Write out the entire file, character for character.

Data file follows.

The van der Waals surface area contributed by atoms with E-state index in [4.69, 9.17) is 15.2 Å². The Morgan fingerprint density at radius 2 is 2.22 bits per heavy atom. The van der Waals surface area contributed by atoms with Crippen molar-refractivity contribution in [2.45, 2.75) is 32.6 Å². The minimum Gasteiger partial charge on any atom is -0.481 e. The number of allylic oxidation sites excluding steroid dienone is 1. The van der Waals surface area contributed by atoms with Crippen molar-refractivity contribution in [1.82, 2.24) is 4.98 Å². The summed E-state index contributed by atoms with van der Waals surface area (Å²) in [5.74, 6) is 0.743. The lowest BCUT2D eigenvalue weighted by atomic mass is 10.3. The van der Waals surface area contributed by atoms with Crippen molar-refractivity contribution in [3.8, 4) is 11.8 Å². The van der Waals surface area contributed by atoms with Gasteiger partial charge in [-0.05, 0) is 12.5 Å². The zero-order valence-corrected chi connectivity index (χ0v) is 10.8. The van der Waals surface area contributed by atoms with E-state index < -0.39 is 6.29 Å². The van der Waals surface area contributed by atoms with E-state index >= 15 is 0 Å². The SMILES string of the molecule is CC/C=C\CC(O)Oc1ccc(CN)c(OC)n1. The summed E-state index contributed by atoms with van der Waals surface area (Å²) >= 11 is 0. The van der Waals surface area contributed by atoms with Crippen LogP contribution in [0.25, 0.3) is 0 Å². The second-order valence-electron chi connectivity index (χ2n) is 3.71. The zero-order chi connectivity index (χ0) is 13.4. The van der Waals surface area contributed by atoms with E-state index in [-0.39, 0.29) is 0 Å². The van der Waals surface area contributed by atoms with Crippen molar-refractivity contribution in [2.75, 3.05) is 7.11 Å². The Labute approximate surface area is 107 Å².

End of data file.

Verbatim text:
The van der Waals surface area contributed by atoms with E-state index in [4.69, 9.17) is 15.2 Å². The Morgan fingerprint density at radius 2 is 2.22 bits per heavy atom. The van der Waals surface area contributed by atoms with Crippen molar-refractivity contribution in [2.45, 2.75) is 32.6 Å². The minimum Gasteiger partial charge on any atom is -0.481 e. The number of allylic oxidation sites excluding steroid dienone is 1. The van der Waals surface area contributed by atoms with Crippen molar-refractivity contribution in [1.82, 2.24) is 4.98 Å². The summed E-state index contributed by atoms with van der Waals surface area (Å²) in [5.74, 6) is 0.743. The lowest BCUT2D eigenvalue weighted by atomic mass is 10.3. The van der Waals surface area contributed by atoms with Crippen molar-refractivity contribution in [3.8, 4) is 11.8 Å². The van der Waals surface area contributed by atoms with Gasteiger partial charge in [-0.05, 0) is 12.5 Å². The zero-order valence-corrected chi connectivity index (χ0v) is 10.8. The van der Waals surface area contributed by atoms with E-state index < -0.39 is 6.29 Å². The van der Waals surface area contributed by atoms with E-state index >= 15 is 0 Å². The SMILES string of the molecule is CC/C=C\CC(O)Oc1ccc(CN)c(OC)n1. The summed E-state index contributed by atoms with van der Waals surface area (Å²) >= 11 is 0. The van der Waals surface area contributed by atoms with Crippen LogP contribution in [0.25, 0.3) is 0 Å². The second-order valence-electron chi connectivity index (χ2n) is 3.71. The zero-order chi connectivity index (χ0) is 13.4. The van der Waals surface area contributed by atoms with E-state index in [-0.39, 0.29) is 0 Å². The van der Waals surface area contributed by atoms with Crippen molar-refractivity contribution in [2.75, 3.05) is 7.11 Å². The Labute approximate surface area is 107 Å².